The one partisan pollster - the Democratic firm Benenson Strategy Group - released two surveys that showed the same trend but were a few points more favorable to Democrat Ford than the public polls. This partisan house effect among pollsters of both parties for surveys released into the public domain is not uncommon.
But now consider the green line, the one representing the non-random sample surveys of Zogby Interactive. It tells a completely different story: The first three surveys were far more favorable to Democrat Ford during the summer than the other polls, and Zogby has shown Ford falling behind over the last two months while the other pollsters have shown Ford's margins rising sharply.
This picture has two big lessons. The first is that for all their "random error" and other deviations from random sampling, telephone polls continue to provide a decent and reasonably consistent measure of trends over the course of the campaign. The second is that in Tennessee, as in other states we have examined so far, the Zogby Internet surveys are just not like the others.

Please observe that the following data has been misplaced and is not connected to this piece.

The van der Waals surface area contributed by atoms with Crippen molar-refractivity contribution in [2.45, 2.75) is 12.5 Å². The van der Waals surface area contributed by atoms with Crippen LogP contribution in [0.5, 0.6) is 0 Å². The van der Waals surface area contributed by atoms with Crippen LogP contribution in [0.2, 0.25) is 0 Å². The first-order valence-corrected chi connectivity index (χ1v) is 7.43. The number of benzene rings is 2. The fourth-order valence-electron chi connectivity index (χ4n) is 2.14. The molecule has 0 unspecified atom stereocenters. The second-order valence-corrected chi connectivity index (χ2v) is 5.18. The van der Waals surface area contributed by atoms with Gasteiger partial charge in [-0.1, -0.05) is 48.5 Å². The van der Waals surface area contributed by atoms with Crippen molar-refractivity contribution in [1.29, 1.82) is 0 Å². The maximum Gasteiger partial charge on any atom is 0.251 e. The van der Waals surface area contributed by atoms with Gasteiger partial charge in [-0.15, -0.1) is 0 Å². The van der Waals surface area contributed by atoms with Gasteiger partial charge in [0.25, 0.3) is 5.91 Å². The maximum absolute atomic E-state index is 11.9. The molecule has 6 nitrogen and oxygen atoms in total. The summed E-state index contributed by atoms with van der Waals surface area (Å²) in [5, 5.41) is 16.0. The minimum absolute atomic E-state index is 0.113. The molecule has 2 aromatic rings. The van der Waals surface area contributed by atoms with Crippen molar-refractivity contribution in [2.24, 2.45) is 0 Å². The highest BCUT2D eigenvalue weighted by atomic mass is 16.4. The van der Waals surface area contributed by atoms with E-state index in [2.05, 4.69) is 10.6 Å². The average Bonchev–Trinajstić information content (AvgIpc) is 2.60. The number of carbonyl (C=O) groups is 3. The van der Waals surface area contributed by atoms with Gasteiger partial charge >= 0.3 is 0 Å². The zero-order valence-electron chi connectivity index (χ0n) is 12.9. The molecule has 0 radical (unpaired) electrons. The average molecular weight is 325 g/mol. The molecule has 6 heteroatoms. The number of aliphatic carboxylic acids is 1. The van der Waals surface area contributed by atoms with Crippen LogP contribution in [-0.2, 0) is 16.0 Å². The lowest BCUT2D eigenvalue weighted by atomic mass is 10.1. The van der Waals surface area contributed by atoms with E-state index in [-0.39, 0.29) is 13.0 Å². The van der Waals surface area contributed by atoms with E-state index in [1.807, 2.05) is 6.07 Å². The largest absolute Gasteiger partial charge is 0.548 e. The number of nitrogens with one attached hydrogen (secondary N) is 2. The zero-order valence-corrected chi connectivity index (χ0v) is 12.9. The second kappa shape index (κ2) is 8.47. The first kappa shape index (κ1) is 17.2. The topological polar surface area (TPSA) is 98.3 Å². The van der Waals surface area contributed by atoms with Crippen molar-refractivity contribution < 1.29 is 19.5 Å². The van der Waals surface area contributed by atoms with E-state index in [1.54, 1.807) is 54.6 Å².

UPDATE: Mickey Kaus picks up on Barone's observation that the automated polls have been a bit more favorable to the Democrats in Tennessee and speculates about a potentially hidden Democratic vote: